Cecilia Noguez

Professor of PhysicsREGINA

Instituto de Fisica

Universidad Nacional Autonoma de Mexico

Apartado Postal 20-364

Mexico DF 01000, MEXICO

Phone: (++52 55) 5622 5106

Secretary: (++52 55) 5622 5010

Fax: (++52 55) 5616 1535

      Research Interests
      Optical properties of nanoparticles and Surface Enhanced Spectroscopies The fabrication of nanostructures requires a deeper understanding of the physical phenomena involved at this scale. Low-dimensional quantum structures have shown to have unique optical and electronic properties, which have been employed in the fabrication of new opto-electronic devices. In particular, the shape and size of low-dimensional structures are crucial parameters to determine their physical properties. It is well known that the distribution of electronic states on a nanostructure depends on its size, and the confinement potential acting on the electrons is associated to its shape. Therefore, the exact knowledge of the size and shape of a nanostructure is of decisive importance in the development of the science and technology at the nanometer scale. Furthermore, the characterization of these parameters are important issues either in fundamental research or in technological applications, covering from growth and characterization to device processing. The chiral nature of the clusters, which means they exist in distinct right-handed and left-handed variations, dramatically affects the way in which they absorb polarized light. This optical effect had been predicted theoretically to occur in metal nanostructures, and it has been observed experimentally in a special class of clusters.


      Silver nanocube of 7 nm


      Optical and Electronic properties of surfaces Low-dimensional quantum structures have shown to have unique optical and electronic properties, being important in the fabrication of new opto-electronic devices. III-V semiconductor compounds have demonstrated to be important in the development of new light emitters and detectors. In particular, Indium compounds, like InAs and InSb, are good infrared detectors due to their small bulk-band gap. Most of modern opto-electronic devices are fabricated growing monoatomic layers on a semiconductor substrate using epitaxial techniques. The epitaxial growth depends on the ambient conditions as well as in the atomic and electronic properties of the surface of the substrate. Therefore, the continuous development of semiconductor heterostructures and other structures at the nanometer scale, makes evident the need for a detailed theoretical and experimental understanding of semiconductor surfaces.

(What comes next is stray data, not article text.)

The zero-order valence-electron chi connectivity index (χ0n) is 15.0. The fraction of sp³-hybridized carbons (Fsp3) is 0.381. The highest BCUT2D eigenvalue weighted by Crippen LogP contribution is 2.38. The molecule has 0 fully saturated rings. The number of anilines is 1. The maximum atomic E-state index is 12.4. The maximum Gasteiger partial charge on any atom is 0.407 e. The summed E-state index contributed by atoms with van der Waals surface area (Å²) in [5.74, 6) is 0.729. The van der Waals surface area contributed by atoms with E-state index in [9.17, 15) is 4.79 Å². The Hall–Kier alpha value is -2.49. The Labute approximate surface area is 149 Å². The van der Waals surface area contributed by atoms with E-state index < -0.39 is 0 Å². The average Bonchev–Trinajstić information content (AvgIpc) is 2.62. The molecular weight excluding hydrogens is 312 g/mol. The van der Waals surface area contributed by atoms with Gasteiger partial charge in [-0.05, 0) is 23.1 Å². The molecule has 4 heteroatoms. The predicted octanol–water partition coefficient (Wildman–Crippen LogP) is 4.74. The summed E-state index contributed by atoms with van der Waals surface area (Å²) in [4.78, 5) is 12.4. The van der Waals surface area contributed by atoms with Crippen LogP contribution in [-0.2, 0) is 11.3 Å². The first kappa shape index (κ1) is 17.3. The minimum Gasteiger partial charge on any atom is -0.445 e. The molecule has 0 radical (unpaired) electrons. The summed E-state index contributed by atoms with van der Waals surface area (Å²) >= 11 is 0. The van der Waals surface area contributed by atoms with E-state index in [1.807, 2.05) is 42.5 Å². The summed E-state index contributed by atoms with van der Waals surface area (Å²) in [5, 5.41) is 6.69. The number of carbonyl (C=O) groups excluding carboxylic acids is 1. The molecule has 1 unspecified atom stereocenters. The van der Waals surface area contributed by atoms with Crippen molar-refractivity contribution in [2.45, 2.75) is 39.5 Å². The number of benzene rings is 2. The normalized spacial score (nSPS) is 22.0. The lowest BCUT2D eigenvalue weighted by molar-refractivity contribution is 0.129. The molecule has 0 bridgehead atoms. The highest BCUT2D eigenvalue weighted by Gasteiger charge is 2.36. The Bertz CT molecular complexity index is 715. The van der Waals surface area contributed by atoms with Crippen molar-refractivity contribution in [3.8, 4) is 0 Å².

Reflectance Anisotropy Spectrum of InAS (110)

      • Electronic structure and Reflectance Anisotropy spectrum of InAs(110), X. Lopez Lozano, O. Pulci, C. Noguez , K. Fleischer, W. Richter and R. Del Sole, Physical Review B 71, 125337 (2005).
      • Origin of optical anisotropies of non-polar GaN surfaces, C. Noguez, Phys. Rev. B 62, 2681 (2000).
      • Theoretical and experimental optical spectroscopy study of hydrogen adsorption at Si(111)-7x7, C.Noguez, C. Beitia, W. Preyss, A.I. Shkrebtii, M. Roy, Y. Borensztein,  R. Del Sole, Phys. Rev.  Lett. 76, 4923 (1996).



      Casimir effect in real materials at the nanometer scale For many years the Casimir effect was little more than a theoretical curiosity. But interest in the phenomenon has blossomed in recent years. Experimental physicists have realized that the Casimir force affects the workings of micromachined devices, while advances in instrumentation have enabled the force to be measured with ever-greater accuracy. The new enthusiasm has also been fired by fundamental physics. Many theorists have predicted the existence of ``large’’ extra dimensions in 10- and 11-dimensional unified field theories of the fundamental forces. These dimensions, they say, could modify classical Newtonian gravitation at sub-millimetre distances. Measuring the Casimir effect could therefore help physicists to test the validity of such radical ideas.




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